assumptions

A Little on the Fence

Every September, ThinkX sponsors Mindcamp, a not-for-profit creativity retreat. We do it to offer other not-for-profits and individuals a plunge into the world of creativity. Most people come away from it with a renewed sense of themselves and their potential.

A few days ago, we received an email from a woman who was considering coming to Mindcamp 2011, but had some reservations. She wrote, “I am not entirely sure this is something for me, and so am a little on the fence. I have never participated in anything like this and don’t consider myself to be the most creative person.”

She’s not alone. Many people tell me they don’t think of themselves as creative.

In our society, we’re taught that creativity is about art or music or poetry. And of course it is. But it’s much more than that.

Creativity is about thinking beyond the obvious to solve problems. Sometimes these are art problems, sometimes music problems, sometimes poetry problems. But more often they are business problems, family problems, or practical problems.

The truth is that all of us have creative potential. Anyone who’s ever been flooded with ideas while in the shower knows that. There are a wealth of well-documented techniques for applying “shower thinking” to more practical settings. But most of us either don’t know them or don’t use them, relying instead on the old patterns of thought that caused our problems in the first place.

Wouldn’t it be great if you could learn to adapt your natural shower thinking ability to the practical world – to tame, develop, and refine those crazy shower ideas to address your real-world problems?

That’s what the work my colleagues and I do is all about – introducing people to proven ways to expand their capacity to think more creatively and more productively. That’s what ThinkX does for its commercial clients, and that’s what Mindcamp has been doing, as a not-for-profit, for nine years now.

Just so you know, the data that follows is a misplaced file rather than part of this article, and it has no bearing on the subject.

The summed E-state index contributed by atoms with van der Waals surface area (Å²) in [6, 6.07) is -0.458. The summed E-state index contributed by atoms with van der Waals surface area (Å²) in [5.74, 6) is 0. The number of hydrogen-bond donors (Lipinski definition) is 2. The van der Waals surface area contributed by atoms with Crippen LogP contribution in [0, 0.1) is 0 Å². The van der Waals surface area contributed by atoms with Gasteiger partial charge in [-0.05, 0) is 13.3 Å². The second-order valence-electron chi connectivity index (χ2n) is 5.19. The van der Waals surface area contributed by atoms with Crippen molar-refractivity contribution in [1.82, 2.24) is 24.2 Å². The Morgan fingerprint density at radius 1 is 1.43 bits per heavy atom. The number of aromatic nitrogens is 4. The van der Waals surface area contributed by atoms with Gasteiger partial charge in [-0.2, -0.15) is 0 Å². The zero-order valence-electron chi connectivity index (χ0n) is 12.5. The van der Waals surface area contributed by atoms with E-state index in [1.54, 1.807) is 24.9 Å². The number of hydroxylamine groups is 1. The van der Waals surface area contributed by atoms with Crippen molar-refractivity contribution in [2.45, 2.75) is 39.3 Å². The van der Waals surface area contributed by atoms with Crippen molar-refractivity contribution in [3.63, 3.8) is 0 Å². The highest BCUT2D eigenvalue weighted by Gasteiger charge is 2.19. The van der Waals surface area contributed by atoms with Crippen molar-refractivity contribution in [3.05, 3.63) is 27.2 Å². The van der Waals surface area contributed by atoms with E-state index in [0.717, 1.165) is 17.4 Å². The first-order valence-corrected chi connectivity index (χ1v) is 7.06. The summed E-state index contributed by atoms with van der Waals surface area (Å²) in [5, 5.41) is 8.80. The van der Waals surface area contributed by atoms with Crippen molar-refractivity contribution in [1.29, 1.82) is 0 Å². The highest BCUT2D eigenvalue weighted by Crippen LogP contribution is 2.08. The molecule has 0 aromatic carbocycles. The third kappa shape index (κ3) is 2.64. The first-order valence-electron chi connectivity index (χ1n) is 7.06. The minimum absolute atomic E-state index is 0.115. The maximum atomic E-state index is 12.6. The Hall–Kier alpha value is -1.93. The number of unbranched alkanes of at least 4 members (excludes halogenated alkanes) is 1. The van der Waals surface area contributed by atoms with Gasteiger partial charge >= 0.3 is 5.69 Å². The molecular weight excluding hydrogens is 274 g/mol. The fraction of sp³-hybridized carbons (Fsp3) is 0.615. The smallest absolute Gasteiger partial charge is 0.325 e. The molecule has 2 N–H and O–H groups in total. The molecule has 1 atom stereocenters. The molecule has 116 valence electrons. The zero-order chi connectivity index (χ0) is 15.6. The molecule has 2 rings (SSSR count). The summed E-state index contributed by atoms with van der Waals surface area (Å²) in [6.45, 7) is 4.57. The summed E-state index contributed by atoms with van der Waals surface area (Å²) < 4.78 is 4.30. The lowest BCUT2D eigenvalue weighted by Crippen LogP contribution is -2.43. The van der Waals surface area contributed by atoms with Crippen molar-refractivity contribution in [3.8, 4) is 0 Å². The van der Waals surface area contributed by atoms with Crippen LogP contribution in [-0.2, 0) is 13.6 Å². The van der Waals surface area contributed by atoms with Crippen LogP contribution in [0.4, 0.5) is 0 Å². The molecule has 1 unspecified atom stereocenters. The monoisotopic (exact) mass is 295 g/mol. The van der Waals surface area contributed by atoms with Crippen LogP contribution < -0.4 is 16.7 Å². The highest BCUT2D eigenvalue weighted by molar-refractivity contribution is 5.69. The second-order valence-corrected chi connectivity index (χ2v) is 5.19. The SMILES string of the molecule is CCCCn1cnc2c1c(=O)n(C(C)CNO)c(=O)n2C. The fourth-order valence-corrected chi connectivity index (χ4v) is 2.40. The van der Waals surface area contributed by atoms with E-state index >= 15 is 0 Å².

All human beings have innate creative capacity. It’s just that not all of us have discovered that yet. Once you do, watch out. Your world (and the world of those around you) will never be the same.

By the way, the woman who wrote the email above did sign up for Mindcamp. And although we’re almost full, you’re welcome to apply as well. Check it out at www.mindcamp.org.

“Creativity is not an escape from disciplined thinking. It is an escape with disciplined thinking.” – JERRY HIRSCHBERG

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See It in Reverse

Ever get stuck on a problem? No matter how many times you ask yourself how to fix it, you come up short or just blank?

Try a reversal. Ask what you might do to make the problem worse or bigger or even more disturbing. Reversals are a great way to shake up conventional approaches. They can free you from the patterns that hold you back.

Last year, Google founders Larry Page and Sergey Brin created google.org, a for-profit philanthropic organization. They reasoned they could do more good by not having to operate within the confines of bureaucratic legal strictures. Sound counter-intutive? It is. But this year google.org is giving away more than $1 billion — and paying taxes on top of it! So next time you get stuck, try turning your problem upside down. Ask yourself a question that reverses all your assumptions.

Here’s a link to a video that reverses one of our most basic assumptions. It’s about 5 minutes long. If you decide to click it, give it about 2 minutes before making up your mind. You may be surprised at what you get out of it. Reversals are very powerful indeed!

“The way up and the way down are one and the same.” — Heraclitus

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